This is where test infection pays off. Want to learn the rules of monopoly? At a minimum the tests should cover the basic rules, and makes it a lot easier to understand the outward-facing aspects, and ignore the internal details for the most part. Have a case that isn’t covered in a test? Write a new one, if it doesn’t pass, then you need to dig into internals.

Still feel the need to rewrite something for clarity? With proper test coverage, then you can do real refactoring as needed. I only rewrite/refactor sections I can’t understand with a cursory glance. The only times I will rewrite a whole package from scratch:

  • If the code has significantly more bad-smells than good-smells, insufficient or non-existent test coverage, and I can’t even begin to understand what the developer was thinking.
  • When I realize a library has taken completely the wrong approach, could benefit from a clean slate and I want to change the external interface.

Nice 3D perspective on that pie chart – a classic method of influencing the viewer’s interpretation of the data according to your own bias, that is, it makes the “understanding” section look bigger than it really ought to be.

Enter ye in at the strait gate: for wide is the gate, and broad is the way, that leadeth to destruction, and many there be which go in thereat:

Because strait is the gate, and narrow is the way, which leadeth unto life, and few there be that find it.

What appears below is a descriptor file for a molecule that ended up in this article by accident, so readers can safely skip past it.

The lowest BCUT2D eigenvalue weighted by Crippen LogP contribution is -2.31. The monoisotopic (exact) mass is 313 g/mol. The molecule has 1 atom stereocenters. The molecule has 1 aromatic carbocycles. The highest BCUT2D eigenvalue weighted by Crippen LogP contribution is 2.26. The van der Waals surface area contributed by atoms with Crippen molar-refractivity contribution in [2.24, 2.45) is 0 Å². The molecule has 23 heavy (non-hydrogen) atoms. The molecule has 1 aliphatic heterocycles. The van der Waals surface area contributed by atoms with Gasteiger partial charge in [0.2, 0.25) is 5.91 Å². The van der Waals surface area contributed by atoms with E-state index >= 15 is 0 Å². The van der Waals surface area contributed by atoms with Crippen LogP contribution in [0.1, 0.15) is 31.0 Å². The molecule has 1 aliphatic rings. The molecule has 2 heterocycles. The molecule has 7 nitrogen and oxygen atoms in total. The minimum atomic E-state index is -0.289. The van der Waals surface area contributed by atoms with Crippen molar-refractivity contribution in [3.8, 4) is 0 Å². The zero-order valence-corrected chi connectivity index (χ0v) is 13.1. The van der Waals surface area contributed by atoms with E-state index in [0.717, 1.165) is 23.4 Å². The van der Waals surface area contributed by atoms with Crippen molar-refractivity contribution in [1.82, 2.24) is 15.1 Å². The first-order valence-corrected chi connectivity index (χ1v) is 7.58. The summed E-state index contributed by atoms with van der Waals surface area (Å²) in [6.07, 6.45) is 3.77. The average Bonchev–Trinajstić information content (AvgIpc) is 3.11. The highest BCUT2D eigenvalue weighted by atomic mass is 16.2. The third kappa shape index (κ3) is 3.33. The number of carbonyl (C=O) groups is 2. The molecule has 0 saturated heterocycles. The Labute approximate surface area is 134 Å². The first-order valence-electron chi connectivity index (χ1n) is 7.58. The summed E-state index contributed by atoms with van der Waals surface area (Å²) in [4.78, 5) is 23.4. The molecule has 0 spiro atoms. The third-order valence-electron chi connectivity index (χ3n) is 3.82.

WOW, like Everquest, has mountains of broken code hidden inside it. If your hypothetical Martians tried reading the code, or worse, the comments, they would come away with a very wrong concept of how it works.

A recent EQ patch tried to “fix” the spell interruption that one gets from being pounded by monsters. The “skill” used to prevent the interruption was called channeling. Channeling + interrupts were broken since beta 7 years ago. Trying to retrofit the intended code into a live thriving system just about broke the system. Complaints from the player base ended up getting the “fix” backed out and the broken system restored.

Most of the “nerfs” or “bug fixes” involve players discovering what the code permits them to do, which is very different from what the developers intend. Field Marshal Helmuth von Moltke put it as “no plan survives contact with the enemy” (I would have guessed von Clauswitz).

So, for most games, actually watching players will derive a very different set of rules than the designers/coders intended. For your homework to prove this theory, one need only play Magic the Gathering, or Cosmic Encounters.